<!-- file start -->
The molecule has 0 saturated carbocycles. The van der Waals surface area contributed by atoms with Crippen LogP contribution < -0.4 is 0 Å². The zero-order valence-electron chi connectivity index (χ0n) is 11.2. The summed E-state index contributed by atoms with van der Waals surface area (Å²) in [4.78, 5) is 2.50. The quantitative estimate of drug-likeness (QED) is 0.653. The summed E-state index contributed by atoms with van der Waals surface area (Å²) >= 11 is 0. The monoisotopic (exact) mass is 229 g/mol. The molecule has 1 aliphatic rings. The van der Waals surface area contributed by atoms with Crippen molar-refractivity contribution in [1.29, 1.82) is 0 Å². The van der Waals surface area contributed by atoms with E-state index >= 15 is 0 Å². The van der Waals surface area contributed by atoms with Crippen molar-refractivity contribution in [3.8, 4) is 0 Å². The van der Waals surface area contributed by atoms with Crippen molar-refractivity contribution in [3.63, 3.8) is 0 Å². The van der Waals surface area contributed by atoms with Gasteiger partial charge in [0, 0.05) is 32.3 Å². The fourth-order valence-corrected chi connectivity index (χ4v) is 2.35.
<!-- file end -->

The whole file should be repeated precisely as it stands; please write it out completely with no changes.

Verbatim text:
The molecule has 0 saturated carbocycles. The van der Waals surface area contributed by atoms with Crippen LogP contribution < -0.4 is 0 Å². The zero-order valence-electron chi connectivity index (χ0n) is 11.2. The summed E-state index contributed by atoms with van der Waals surface area (Å²) in [4.78, 5) is 2.50. The quantitative estimate of drug-likeness (QED) is 0.653. The summed E-state index contributed by atoms with van der Waals surface area (Å²) >= 11 is 0. The monoisotopic (exact) mass is 229 g/mol. The molecule has 1 aliphatic rings. The van der Waals surface area contributed by atoms with Crippen molar-refractivity contribution in [1.29, 1.82) is 0 Å². The van der Waals surface area contributed by atoms with E-state index >= 15 is 0 Å². The van der Waals surface area contributed by atoms with Crippen molar-refractivity contribution in [3.8, 4) is 0 Å². The van der Waals surface area contributed by atoms with Crippen molar-refractivity contribution in [3.63, 3.8) is 0 Å². The van der Waals surface area contributed by atoms with Gasteiger partial charge in [0, 0.05) is 32.3 Å². The fourth-order valence-corrected chi connectivity index (χ4v) is 2.35.